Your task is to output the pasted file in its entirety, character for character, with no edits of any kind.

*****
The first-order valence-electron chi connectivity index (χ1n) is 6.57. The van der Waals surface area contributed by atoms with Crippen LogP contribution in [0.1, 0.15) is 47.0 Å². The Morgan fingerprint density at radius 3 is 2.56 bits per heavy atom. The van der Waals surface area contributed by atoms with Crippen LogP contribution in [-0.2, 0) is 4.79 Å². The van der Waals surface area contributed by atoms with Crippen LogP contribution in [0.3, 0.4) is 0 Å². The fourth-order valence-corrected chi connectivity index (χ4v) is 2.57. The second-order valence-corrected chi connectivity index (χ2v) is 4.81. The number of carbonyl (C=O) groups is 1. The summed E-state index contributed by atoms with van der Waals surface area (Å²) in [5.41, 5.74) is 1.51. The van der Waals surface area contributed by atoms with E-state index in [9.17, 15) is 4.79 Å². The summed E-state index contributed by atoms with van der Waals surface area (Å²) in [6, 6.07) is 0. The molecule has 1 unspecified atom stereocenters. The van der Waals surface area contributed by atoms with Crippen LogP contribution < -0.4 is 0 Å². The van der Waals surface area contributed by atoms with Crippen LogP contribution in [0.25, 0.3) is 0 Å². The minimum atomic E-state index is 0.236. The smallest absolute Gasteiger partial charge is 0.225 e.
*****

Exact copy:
The first-order valence-electron chi connectivity index (χ1n) is 6.57. The van der Waals surface area contributed by atoms with Crippen LogP contribution in [0.1, 0.15) is 47.0 Å². The Morgan fingerprint density at radius 3 is 2.56 bits per heavy atom. The van der Waals surface area contributed by atoms with Crippen LogP contribution in [-0.2, 0) is 4.79 Å². The van der Waals surface area contributed by atoms with Crippen LogP contribution in [0.3, 0.4) is 0 Å². The fourth-order valence-corrected chi connectivity index (χ4v) is 2.57. The second-order valence-corrected chi connectivity index (χ2v) is 4.81. The number of carbonyl (C=O) groups is 1. The summed E-state index contributed by atoms with van der Waals surface area (Å²) in [5.41, 5.74) is 1.51. The van der Waals surface area contributed by atoms with E-state index in [9.17, 15) is 4.79 Å². The summed E-state index contributed by atoms with van der Waals surface area (Å²) in [6, 6.07) is 0. The molecule has 1 unspecified atom stereocenters. The van der Waals surface area contributed by atoms with Crippen LogP contribution < -0.4 is 0 Å². The van der Waals surface area contributed by atoms with Crippen LogP contribution in [0.25, 0.3) is 0 Å². The minimum atomic E-state index is 0.236. The smallest absolute Gasteiger partial charge is 0.225 e.